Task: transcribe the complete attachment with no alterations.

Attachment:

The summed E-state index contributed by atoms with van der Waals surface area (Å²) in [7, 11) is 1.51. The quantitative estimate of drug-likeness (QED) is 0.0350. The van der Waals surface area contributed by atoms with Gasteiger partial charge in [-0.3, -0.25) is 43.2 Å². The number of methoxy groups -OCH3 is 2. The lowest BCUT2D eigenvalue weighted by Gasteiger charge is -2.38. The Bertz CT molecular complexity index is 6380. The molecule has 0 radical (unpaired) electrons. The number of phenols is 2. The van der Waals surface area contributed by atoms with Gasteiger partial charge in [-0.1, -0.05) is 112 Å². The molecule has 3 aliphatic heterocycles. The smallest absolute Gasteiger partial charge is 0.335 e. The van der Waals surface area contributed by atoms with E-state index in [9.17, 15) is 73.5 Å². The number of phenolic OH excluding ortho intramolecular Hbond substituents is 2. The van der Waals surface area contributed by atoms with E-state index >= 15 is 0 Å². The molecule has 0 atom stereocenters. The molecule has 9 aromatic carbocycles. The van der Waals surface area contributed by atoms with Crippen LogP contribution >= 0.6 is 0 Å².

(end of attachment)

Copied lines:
The summed E-state index contributed by atoms with van der Waals surface area (Å²) in [7, 11) is 1.51. The quantitative estimate of drug-likeness (QED) is 0.0350. The van der Waals surface area contributed by atoms with Gasteiger partial charge in [-0.3, -0.25) is 43.2 Å². The number of methoxy groups -OCH3 is 2. The lowest BCUT2D eigenvalue weighted by Gasteiger charge is -2.38. The Bertz CT molecular complexity index is 6380. The molecule has 0 radical (unpaired) electrons. The number of phenols is 2. The van der Waals surface area contributed by atoms with Gasteiger partial charge in [-0.1, -0.05) is 112 Å². The molecule has 3 aliphatic heterocycles. The smallest absolute Gasteiger partial charge is 0.335 e. The van der Waals surface area contributed by atoms with E-state index in [9.17, 15) is 73.5 Å². The number of phenolic OH excluding ortho intramolecular Hbond substituents is 2. The van der Waals surface area contributed by atoms with E-state index >= 15 is 0 Å². The molecule has 0 atom stereocenters. The molecule has 9 aromatic carbocycles. The van der Waals surface area contributed by atoms with Crippen LogP contribution >= 0.6 is 0 Å².